Taking on Britain’s overhead line equipment (OLE) design challenge
Experts for overhead line equipment and electrification at DB Engineering & Consulting have completed a study to see how the best practice from Deutsche Bahn in Germany could benefit Britain’s railway network.
The report included findings and recommendations on how the current design processes and parameters could be optimised to deliver electrification projects in a more efficient and cost-effective way. These considerations included:
- The introduction of lattice and double channel masts as a steel reduction measure;
- Higher structural utilisation of masts;
- The adoption of bird protection measures and more stringent safety clearances;
- A simplified Twin Track Cantilever construction;
- Adoption of more stringent requirements for traversing OHL under bridges, with mitigation options for cases that could not otherwise be spanned;
- Larger focus on drilled or rammed pile foundations;
- The introduction (pantograph dependant) of a larger zig-zag arrangement for speeds under 250km/h.
In March 2020, Network Rail, Britain’s rail infrastructure manager, commissioned DB Engineering & Consulting to conduct a case study into alternative OLE design practices to help inform a potential review of Network Rail standards and working practices.
Delivered virtually as a result of the COVID-19 pandemic, the report was the result of a collaborative effort between offices in Cologne and Berlin in Germany, Bangalore in India, and the UK.
“Tailored” design approach
DB Engineering & Consulting was provided with real design data for a route between Manchester and Liverpool and produced alternative designs for the overhead line equipment (OLE) support structure types using a “tailored” German design approach and adapted relevant project specific standards that would work for the UK network. This hybrid approach involved compromises. For example, the wind speed, contact wire heights and zig-zag were based on UK values while the structures, method and calculations were based on DB approaches. DB Engineering & Consulting produced Building BIM models of the structures, a bill of quantities, drawings, a report and included Network Rail in the design process.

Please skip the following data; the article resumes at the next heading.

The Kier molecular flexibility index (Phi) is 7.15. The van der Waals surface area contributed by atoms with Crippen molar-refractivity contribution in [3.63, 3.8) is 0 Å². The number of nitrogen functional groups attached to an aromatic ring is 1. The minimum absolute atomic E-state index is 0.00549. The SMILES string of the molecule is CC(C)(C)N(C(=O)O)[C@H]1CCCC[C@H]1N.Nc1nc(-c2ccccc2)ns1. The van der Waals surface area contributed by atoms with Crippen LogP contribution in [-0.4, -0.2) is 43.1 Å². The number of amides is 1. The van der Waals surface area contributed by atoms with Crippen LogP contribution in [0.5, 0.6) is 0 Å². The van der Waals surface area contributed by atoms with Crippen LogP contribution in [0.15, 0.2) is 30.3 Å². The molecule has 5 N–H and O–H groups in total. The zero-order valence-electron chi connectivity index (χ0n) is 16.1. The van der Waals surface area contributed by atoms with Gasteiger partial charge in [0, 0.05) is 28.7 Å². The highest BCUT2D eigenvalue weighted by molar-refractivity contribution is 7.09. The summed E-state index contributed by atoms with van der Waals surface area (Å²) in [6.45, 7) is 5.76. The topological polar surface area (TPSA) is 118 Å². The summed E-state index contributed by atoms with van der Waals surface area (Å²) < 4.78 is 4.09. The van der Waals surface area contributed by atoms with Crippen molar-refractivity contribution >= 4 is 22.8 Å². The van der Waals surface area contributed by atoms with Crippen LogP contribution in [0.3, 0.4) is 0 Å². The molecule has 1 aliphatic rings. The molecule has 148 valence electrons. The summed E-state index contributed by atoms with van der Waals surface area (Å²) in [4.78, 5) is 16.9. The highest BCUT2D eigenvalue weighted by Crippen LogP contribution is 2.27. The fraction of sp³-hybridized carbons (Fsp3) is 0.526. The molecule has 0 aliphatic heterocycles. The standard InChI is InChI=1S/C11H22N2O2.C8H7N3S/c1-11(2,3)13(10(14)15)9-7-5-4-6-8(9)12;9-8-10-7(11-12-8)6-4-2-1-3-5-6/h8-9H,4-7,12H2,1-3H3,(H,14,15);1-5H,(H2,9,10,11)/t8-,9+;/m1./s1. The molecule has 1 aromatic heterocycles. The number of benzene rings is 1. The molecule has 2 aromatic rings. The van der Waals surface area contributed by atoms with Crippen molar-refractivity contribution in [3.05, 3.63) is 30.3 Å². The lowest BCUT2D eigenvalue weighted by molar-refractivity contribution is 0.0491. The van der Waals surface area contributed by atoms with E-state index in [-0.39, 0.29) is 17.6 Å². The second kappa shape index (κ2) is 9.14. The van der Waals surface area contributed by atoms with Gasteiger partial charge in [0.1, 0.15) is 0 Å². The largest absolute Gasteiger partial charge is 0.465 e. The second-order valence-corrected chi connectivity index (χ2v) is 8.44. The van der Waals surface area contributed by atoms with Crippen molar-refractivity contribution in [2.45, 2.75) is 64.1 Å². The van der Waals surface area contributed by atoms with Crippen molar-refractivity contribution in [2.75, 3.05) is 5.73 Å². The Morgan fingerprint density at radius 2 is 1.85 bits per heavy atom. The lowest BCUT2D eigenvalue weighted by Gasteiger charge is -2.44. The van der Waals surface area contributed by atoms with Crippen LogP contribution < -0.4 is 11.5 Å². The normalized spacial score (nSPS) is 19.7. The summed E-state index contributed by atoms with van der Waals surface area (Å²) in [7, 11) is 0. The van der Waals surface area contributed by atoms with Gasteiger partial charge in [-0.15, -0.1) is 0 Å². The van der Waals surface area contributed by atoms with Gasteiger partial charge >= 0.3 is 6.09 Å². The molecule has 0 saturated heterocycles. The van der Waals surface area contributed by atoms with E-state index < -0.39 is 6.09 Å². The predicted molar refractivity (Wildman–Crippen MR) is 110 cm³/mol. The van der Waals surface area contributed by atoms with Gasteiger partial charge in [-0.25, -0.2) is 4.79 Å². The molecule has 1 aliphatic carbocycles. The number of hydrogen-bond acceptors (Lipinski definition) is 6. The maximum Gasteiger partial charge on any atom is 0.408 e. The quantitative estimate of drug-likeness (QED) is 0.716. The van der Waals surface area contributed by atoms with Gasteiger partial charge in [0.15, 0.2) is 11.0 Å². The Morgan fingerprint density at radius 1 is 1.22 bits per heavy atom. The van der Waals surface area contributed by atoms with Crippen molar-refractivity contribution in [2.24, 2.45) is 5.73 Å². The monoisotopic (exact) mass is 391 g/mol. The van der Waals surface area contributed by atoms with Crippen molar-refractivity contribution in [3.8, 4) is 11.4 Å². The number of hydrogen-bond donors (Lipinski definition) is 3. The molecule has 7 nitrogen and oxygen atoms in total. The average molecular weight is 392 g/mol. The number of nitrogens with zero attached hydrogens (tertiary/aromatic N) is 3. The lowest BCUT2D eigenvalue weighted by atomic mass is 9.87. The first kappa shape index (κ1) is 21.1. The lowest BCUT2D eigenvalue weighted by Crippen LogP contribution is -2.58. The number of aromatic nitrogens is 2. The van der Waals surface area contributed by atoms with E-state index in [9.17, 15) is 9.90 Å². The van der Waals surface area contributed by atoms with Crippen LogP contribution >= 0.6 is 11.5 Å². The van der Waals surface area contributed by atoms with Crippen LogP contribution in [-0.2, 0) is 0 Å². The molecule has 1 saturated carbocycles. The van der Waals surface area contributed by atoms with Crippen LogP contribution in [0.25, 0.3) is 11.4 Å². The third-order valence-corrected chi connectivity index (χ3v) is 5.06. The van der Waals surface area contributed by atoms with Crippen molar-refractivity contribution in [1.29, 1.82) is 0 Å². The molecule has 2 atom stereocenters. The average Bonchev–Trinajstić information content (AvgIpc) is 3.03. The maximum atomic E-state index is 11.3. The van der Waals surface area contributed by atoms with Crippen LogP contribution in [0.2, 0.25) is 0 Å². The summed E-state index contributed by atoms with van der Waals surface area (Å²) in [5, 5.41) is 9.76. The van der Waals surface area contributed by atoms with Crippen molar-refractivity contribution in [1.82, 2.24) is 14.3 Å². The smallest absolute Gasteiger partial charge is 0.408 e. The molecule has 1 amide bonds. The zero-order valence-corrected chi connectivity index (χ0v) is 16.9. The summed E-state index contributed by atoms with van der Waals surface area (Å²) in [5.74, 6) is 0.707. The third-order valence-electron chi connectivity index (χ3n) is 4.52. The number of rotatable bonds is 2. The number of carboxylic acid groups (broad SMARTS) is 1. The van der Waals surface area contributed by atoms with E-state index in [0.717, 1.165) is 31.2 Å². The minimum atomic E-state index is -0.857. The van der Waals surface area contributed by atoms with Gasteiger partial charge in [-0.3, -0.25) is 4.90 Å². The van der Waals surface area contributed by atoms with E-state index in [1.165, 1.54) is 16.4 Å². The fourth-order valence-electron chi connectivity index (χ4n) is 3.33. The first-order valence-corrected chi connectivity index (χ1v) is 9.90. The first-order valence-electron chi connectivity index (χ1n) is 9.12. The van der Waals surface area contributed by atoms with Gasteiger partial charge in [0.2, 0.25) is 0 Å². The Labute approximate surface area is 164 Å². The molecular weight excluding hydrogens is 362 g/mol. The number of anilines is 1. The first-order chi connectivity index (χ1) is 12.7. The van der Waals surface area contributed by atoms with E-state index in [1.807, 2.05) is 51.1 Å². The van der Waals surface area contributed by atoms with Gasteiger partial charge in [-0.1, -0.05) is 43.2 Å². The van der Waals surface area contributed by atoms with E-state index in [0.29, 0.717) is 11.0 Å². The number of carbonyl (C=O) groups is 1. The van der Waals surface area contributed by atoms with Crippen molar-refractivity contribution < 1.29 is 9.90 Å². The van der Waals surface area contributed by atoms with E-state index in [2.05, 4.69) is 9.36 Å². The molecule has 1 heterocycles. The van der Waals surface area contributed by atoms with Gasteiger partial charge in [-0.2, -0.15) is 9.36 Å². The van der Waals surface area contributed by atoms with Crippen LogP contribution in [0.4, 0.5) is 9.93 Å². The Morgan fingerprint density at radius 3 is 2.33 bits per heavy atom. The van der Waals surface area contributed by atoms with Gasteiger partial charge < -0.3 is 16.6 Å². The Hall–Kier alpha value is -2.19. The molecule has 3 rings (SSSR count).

The study is currently being reviewed to see how the approach applied could be rolled out into standard UK design processes.
Christian Hünefeld, DB Engineering & Consulting’s Director UK, said: “This project is a great example of international teams combining their expertise in a virtual environment to deliver a project in close collaboration with a client. The exceptional customer satisfaction is also proof that highly diverse teams with different mind sets are able to achieve outstanding results.
“COVID-19 has created new challenges for us to overcome, but we have been able to find solutions and successfully deliver a project that will have a long-term impact on the way OLE systems are designed in Britain.”
DB Engineering & Consulting engineers worked in close collaboration with Network Rail, engaging in regular exchanges that included interesting and constructive discussions on the physical and technical requirements and design processes necessary for the design of overhead contact lines.